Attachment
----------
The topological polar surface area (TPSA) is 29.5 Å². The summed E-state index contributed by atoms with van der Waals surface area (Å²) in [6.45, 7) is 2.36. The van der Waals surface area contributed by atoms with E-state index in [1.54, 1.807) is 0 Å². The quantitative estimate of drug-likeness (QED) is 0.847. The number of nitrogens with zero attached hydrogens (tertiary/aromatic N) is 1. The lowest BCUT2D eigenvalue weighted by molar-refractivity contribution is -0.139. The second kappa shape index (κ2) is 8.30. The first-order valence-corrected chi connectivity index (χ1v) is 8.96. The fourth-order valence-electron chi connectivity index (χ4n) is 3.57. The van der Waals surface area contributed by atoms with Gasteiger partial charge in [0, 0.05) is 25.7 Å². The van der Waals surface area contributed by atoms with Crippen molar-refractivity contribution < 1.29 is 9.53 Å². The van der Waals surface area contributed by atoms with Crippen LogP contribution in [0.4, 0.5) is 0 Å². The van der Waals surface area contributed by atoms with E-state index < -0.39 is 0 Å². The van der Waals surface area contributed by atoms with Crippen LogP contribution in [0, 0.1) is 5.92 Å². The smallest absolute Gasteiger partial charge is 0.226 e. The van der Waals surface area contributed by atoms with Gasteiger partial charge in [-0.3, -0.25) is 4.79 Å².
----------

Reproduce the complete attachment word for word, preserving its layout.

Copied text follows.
The topological polar surface area (TPSA) is 29.5 Å². The summed E-state index contributed by atoms with van der Waals surface area (Å²) in [6.45, 7) is 2.36. The van der Waals surface area contributed by atoms with E-state index in [1.54, 1.807) is 0 Å². The quantitative estimate of drug-likeness (QED) is 0.847. The number of nitrogens with zero attached hydrogens (tertiary/aromatic N) is 1. The lowest BCUT2D eigenvalue weighted by molar-refractivity contribution is -0.139. The second kappa shape index (κ2) is 8.30. The first-order valence-corrected chi connectivity index (χ1v) is 8.96. The fourth-order valence-electron chi connectivity index (χ4n) is 3.57. The van der Waals surface area contributed by atoms with Gasteiger partial charge in [0, 0.05) is 25.7 Å². The van der Waals surface area contributed by atoms with Crippen molar-refractivity contribution < 1.29 is 9.53 Å². The van der Waals surface area contributed by atoms with Crippen LogP contribution in [0.4, 0.5) is 0 Å². The van der Waals surface area contributed by atoms with E-state index < -0.39 is 0 Å². The van der Waals surface area contributed by atoms with Crippen LogP contribution in [0, 0.1) is 5.92 Å². The smallest absolute Gasteiger partial charge is 0.226 e. The van der Waals surface area contributed by atoms with Gasteiger partial charge in [-0.3, -0.25) is 4.79 Å².